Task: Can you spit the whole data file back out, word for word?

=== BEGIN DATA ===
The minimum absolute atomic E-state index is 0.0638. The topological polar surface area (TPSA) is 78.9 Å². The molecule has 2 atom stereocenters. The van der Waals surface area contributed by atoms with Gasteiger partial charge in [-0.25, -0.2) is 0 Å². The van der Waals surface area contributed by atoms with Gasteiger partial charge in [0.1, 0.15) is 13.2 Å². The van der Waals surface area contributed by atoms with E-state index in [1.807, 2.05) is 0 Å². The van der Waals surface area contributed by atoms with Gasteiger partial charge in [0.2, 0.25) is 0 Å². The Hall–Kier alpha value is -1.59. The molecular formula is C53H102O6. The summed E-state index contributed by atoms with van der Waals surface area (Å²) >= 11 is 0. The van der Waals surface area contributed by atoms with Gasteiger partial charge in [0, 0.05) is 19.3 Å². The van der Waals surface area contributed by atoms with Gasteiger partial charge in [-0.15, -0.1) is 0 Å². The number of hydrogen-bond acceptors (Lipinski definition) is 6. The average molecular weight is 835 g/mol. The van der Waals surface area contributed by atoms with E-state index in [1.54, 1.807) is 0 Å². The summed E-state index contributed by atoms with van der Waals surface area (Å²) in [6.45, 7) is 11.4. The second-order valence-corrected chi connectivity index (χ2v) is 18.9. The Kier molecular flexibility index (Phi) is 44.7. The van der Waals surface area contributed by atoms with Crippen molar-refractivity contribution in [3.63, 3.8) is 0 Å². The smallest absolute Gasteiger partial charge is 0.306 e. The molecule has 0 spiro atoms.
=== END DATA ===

The minimum absolute atomic E-state index is 0.0638. The topological polar surface area (TPSA) is 78.9 Å². The molecule has 2 atom stereocenters. The van der Waals surface area contributed by atoms with Gasteiger partial charge in [-0.25, -0.2) is 0 Å². The van der Waals surface area contributed by atoms with Gasteiger partial charge in [0.1, 0.15) is 13.2 Å². The van der Waals surface area contributed by atoms with E-state index in [1.807, 2.05) is 0 Å². The van der Waals surface area contributed by atoms with Gasteiger partial charge in [0.2, 0.25) is 0 Å². The Hall–Kier alpha value is -1.59. The molecular formula is C53H102O6. The summed E-state index contributed by atoms with van der Waals surface area (Å²) >= 11 is 0. The van der Waals surface area contributed by atoms with Gasteiger partial charge in [0, 0.05) is 19.3 Å². The van der Waals surface area contributed by atoms with Gasteiger partial charge in [-0.15, -0.1) is 0 Å². The number of hydrogen-bond acceptors (Lipinski definition) is 6. The average molecular weight is 835 g/mol. The van der Waals surface area contributed by atoms with E-state index in [1.54, 1.807) is 0 Å². The summed E-state index contributed by atoms with van der Waals surface area (Å²) in [6.45, 7) is 11.4. The second-order valence-corrected chi connectivity index (χ2v) is 18.9. The Kier molecular flexibility index (Phi) is 44.7. The van der Waals surface area contributed by atoms with Crippen molar-refractivity contribution in [3.63, 3.8) is 0 Å². The smallest absolute Gasteiger partial charge is 0.306 e. The molecule has 0 spiro atoms.